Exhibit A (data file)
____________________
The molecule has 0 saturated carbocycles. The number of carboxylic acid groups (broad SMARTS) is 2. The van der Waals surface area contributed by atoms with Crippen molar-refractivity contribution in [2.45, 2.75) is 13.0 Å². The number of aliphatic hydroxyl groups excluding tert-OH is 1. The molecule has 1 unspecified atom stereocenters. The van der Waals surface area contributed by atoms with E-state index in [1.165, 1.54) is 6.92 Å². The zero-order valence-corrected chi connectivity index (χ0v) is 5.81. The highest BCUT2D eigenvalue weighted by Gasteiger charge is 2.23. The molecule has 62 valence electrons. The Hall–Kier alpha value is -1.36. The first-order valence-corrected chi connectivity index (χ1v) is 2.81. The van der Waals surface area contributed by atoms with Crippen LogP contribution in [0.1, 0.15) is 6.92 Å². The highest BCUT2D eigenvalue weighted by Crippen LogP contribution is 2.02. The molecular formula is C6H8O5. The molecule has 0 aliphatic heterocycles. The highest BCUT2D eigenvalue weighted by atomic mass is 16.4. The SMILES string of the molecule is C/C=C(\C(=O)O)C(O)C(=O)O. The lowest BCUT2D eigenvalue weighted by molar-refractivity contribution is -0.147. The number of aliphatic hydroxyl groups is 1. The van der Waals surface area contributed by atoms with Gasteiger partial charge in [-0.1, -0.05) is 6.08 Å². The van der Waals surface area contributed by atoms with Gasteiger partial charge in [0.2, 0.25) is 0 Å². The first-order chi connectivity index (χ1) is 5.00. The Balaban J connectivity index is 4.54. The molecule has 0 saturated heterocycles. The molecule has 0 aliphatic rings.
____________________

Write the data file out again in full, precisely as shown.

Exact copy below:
The molecule has 0 saturated carbocycles. The number of carboxylic acid groups (broad SMARTS) is 2. The van der Waals surface area contributed by atoms with Crippen molar-refractivity contribution in [2.45, 2.75) is 13.0 Å². The number of aliphatic hydroxyl groups excluding tert-OH is 1. The molecule has 1 unspecified atom stereocenters. The van der Waals surface area contributed by atoms with E-state index in [1.165, 1.54) is 6.92 Å². The zero-order valence-corrected chi connectivity index (χ0v) is 5.81. The highest BCUT2D eigenvalue weighted by Gasteiger charge is 2.23. The molecule has 62 valence electrons. The Hall–Kier alpha value is -1.36. The first-order valence-corrected chi connectivity index (χ1v) is 2.81. The van der Waals surface area contributed by atoms with Crippen LogP contribution in [0.1, 0.15) is 6.92 Å². The highest BCUT2D eigenvalue weighted by Crippen LogP contribution is 2.02. The molecular formula is C6H8O5. The molecule has 0 aliphatic heterocycles. The highest BCUT2D eigenvalue weighted by atomic mass is 16.4. The SMILES string of the molecule is C/C=C(\C(=O)O)C(O)C(=O)O. The lowest BCUT2D eigenvalue weighted by molar-refractivity contribution is -0.147. The number of aliphatic hydroxyl groups is 1. The van der Waals surface area contributed by atoms with Gasteiger partial charge in [-0.1, -0.05) is 6.08 Å². The van der Waals surface area contributed by atoms with Gasteiger partial charge in [0.2, 0.25) is 0 Å². The first-order chi connectivity index (χ1) is 5.00. The Balaban J connectivity index is 4.54. The molecule has 0 saturated heterocycles. The molecule has 0 aliphatic rings.